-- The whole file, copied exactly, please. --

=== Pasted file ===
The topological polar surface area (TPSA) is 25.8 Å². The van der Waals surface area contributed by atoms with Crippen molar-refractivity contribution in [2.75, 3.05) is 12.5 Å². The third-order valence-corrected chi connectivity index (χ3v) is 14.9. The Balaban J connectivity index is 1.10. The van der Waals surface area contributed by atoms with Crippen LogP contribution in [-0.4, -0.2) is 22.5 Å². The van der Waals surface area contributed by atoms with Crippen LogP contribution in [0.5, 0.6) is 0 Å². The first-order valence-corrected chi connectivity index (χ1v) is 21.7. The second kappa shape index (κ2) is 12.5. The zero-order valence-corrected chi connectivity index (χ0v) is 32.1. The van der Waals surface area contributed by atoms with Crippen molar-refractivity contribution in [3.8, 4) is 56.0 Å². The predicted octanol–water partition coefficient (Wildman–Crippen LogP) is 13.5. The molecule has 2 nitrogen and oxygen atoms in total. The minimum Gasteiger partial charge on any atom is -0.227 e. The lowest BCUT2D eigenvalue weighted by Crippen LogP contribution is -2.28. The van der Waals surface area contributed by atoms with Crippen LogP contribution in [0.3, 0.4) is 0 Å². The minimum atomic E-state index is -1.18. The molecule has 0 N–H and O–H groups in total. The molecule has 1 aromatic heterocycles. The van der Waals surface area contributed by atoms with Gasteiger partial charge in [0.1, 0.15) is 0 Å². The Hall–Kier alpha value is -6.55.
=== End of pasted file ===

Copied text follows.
The topological polar surface area (TPSA) is 25.8 Å². The van der Waals surface area contributed by atoms with Crippen molar-refractivity contribution in [2.75, 3.05) is 12.5 Å². The third-order valence-corrected chi connectivity index (χ3v) is 14.9. The Balaban J connectivity index is 1.10. The van der Waals surface area contributed by atoms with Crippen LogP contribution in [-0.4, -0.2) is 22.5 Å². The van der Waals surface area contributed by atoms with Crippen LogP contribution in [0.5, 0.6) is 0 Å². The first-order valence-corrected chi connectivity index (χ1v) is 21.7. The second kappa shape index (κ2) is 12.5. The zero-order valence-corrected chi connectivity index (χ0v) is 32.1. The van der Waals surface area contributed by atoms with Crippen molar-refractivity contribution in [3.8, 4) is 56.0 Å². The predicted octanol–water partition coefficient (Wildman–Crippen LogP) is 13.5. The molecule has 2 nitrogen and oxygen atoms in total. The minimum Gasteiger partial charge on any atom is -0.227 e. The lowest BCUT2D eigenvalue weighted by Crippen LogP contribution is -2.28. The van der Waals surface area contributed by atoms with Crippen LogP contribution in [0.3, 0.4) is 0 Å². The minimum atomic E-state index is -1.18. The molecule has 0 N–H and O–H groups in total. The molecule has 1 aromatic heterocycles. The van der Waals surface area contributed by atoms with Gasteiger partial charge in [0.1, 0.15) is 0 Å². The Hall–Kier alpha value is -6.55.